In each and every sport there is a discussion between the effectiveness of a stampeding offense versus an impenetrable defense. The old cliché is "unstoppable force meets the immovable object."
In just over a week, on Dec. 30, 2011, the Ultimate Fighting Championship (UFC) will host a larger than life main event for UFC 141 when massive heavyweights Brock Lesnar and Alistair Overeem collide in what will be one of the most anticipated match-ups of the year.
Lesnar will bring with him his NCAA Division I wrestling background. With the explosion behind his 265-pound frame it is hard to stop a man of that size with just agility and technique. Lesnar has always been attributed to having freakish athleticism and deceptive speed and versatility.
With a record of 5-2, Lesnar has consistently fought top fighters but it still relatively young in the sport.
His opponent, Alistair Overeem, will be making his Octagon debut under the UFC banner. At 35-11, "The Reem" is no stranger to competition as he has fought from the light heavyweight division all the way to heavyweight since he started his career as a nineteen year old in 1999. With a primarily kickboxing style, this fight has so many possibilities.
For more on the breakdown follow me into the extended entry.
500+ pounds of professional fighter will occupy the Octagon in the main event of UFC 141. Not only is it one of the largest match-ups in terms of weight, but it may be one of the most important heavyweight bouts this year. Aside from the monumental title fight between now-champion Junior Dos Santos and the former, Cain Velasquez, this fight will be the most relevant to the division and sport.
Overeem is one of the biggest acquisitions for the UFC in recent years. In a year that saw the signing of Jake Shields and Nick Diaz, the potential that comes with Overeem could make him their most pivotal signing.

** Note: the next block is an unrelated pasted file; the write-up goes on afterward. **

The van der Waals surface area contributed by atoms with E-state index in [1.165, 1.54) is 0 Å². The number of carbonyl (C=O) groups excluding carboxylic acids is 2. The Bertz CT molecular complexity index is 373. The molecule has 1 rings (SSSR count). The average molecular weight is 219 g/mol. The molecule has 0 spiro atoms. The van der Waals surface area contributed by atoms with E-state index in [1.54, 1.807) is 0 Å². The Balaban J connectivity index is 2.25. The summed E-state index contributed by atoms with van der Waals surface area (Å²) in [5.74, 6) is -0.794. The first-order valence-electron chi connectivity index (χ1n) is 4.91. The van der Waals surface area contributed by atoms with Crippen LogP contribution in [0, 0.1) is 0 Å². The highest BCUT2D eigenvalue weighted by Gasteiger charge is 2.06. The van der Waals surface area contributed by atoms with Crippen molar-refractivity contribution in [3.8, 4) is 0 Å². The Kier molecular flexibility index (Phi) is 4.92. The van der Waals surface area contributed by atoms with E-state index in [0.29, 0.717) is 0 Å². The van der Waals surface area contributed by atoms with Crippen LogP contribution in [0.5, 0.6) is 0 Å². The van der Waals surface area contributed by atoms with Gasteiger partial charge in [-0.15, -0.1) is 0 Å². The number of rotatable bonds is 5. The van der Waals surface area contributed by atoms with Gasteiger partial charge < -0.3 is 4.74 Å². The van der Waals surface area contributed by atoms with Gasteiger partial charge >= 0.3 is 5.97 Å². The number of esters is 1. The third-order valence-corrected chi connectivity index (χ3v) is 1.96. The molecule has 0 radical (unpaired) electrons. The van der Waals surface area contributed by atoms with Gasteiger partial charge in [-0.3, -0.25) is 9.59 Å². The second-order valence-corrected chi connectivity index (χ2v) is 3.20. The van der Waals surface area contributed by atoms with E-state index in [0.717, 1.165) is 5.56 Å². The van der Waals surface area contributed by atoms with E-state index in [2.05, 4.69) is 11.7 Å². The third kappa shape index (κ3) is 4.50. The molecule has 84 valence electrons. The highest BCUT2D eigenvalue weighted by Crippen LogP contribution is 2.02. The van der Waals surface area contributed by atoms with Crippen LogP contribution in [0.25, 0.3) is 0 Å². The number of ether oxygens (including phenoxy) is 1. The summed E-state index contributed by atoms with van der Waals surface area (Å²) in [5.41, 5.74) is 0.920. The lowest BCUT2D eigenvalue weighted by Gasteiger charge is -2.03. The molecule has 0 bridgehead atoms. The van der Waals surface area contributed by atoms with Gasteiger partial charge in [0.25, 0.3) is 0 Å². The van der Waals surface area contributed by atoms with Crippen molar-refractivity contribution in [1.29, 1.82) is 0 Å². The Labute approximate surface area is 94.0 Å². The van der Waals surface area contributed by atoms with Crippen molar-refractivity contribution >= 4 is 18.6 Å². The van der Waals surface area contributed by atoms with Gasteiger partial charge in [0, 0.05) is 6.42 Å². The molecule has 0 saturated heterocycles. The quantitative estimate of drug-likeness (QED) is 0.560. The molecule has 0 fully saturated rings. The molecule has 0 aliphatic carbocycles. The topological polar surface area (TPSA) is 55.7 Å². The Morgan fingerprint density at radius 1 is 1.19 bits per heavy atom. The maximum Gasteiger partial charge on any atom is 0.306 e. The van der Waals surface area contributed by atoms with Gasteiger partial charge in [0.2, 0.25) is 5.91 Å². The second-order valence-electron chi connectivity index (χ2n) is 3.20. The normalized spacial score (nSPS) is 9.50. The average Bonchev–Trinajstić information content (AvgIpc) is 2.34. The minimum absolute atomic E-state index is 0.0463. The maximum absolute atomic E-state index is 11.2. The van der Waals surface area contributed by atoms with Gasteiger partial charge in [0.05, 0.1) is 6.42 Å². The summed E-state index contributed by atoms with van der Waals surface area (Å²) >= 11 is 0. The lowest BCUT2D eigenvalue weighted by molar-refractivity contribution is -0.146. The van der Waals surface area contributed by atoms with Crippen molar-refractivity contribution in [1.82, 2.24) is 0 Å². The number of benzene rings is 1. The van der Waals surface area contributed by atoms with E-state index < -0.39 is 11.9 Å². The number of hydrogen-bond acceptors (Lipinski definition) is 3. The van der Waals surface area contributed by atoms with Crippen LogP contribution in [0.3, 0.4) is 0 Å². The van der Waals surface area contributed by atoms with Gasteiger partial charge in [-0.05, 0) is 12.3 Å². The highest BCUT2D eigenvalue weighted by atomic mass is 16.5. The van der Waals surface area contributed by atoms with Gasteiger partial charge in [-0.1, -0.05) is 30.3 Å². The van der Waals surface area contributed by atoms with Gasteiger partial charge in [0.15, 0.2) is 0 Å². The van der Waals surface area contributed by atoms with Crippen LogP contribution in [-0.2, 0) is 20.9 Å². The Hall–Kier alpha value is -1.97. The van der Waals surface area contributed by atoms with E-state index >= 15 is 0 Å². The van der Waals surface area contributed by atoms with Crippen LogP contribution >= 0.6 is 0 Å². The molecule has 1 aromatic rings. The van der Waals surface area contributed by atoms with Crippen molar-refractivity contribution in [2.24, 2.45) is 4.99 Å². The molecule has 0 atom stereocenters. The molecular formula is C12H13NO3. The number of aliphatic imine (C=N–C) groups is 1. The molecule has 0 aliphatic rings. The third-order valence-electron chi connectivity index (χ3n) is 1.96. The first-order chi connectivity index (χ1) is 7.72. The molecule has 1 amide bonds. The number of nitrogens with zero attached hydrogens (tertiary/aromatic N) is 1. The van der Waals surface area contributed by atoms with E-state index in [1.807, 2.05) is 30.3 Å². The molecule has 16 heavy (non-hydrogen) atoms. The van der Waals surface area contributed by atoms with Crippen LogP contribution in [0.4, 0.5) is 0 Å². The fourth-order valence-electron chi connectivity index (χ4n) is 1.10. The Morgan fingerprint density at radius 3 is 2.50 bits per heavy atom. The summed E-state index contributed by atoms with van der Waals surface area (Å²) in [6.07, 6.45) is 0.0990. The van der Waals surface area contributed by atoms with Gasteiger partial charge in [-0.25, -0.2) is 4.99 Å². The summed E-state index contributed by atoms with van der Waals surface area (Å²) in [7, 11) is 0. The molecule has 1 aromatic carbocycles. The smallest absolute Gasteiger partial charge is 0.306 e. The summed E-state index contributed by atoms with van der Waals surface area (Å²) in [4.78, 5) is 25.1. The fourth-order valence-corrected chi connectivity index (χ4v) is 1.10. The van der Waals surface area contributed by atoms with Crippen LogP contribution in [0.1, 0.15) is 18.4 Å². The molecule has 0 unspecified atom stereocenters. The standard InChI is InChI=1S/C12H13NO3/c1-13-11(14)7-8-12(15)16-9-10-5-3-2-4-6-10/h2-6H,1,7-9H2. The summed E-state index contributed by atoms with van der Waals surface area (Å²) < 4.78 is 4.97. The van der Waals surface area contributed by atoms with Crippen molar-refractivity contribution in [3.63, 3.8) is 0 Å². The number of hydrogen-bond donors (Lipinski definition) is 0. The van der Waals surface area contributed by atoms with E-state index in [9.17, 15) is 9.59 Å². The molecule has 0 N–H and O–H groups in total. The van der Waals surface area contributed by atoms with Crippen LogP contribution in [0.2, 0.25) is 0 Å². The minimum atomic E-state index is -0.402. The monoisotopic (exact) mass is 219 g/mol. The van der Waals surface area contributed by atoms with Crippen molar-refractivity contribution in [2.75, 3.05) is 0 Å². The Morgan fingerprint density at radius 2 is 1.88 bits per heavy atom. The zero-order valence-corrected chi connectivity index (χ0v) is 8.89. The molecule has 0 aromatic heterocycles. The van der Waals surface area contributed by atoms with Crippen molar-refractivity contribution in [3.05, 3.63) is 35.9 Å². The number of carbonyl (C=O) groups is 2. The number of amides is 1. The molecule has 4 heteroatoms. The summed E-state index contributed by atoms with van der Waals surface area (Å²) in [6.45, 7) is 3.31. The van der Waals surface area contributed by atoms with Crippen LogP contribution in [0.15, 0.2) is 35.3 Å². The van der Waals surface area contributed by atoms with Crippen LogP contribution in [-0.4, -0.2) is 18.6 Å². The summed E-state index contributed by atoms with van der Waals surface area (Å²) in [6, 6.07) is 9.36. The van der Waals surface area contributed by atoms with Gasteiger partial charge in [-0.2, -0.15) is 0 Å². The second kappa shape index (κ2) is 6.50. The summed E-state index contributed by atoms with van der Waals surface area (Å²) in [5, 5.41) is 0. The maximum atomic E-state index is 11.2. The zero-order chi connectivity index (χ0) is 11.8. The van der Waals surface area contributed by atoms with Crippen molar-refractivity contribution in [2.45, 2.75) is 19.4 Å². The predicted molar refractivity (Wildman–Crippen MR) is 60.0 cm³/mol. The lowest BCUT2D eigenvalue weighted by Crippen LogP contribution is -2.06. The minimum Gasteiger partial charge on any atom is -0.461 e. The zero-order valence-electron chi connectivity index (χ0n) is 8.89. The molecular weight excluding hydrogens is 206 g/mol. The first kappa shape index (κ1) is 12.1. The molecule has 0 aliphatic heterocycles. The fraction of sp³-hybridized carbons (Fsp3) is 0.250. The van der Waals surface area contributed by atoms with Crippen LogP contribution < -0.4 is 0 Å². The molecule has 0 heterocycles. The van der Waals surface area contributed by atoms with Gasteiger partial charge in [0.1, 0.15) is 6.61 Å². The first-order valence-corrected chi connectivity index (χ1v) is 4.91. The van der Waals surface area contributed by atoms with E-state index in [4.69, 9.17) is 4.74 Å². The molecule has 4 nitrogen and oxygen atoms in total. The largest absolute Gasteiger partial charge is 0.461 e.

"Demolition Man" is a K-1 World Champion and has shown that he has the elite kickboxing skills to fight with success against the likes of Badr Hari, Peter Aerts, Remy Bonjasky and Tyrone Sprong. His clinch work has been amazing and his knees have been devastating. 12 of Overeem's victories have come from way of KO or TKO and especially in recent fights, he has shown how dangerous and powerful his striking is.
But let's not forget that Overeem is also a very accomplished grappler.
With a perfect 3-0 record for the ADCC tournament in which Overeem swept the field in 2005's European trials, he has long ago showed he was very versatile. Overeem has submitted 17 of his opponents in mixed martial arts. His "go-to" maneuver has long been a guillotine choke.
He finished all three ADCC trial matches with the choke as well as eight total victories in MMA coming via the submission.
The choke itself goes hand in hand when fighting a wrestler. In my breakdown of the Guillotine Choke, I detailed that sentiment:
The guillotine choke has long been a death sentence for wrestlers that would shoot in on a submission specialist. It is one of the most common chokes since it's possible to grab the choke from about any position you find yourself in during a mixed martial arts fight.
The guillotine is a choke favorable against wrestlers because it punishes your opponent if they shoot in for a takedown with their head down. While there are other ways to complete the choke, this is often the most common. The most basic way to describe the choke is when you reach around your opponent's neck when it is in range, grasp the choking side hand with the free hand and lift up.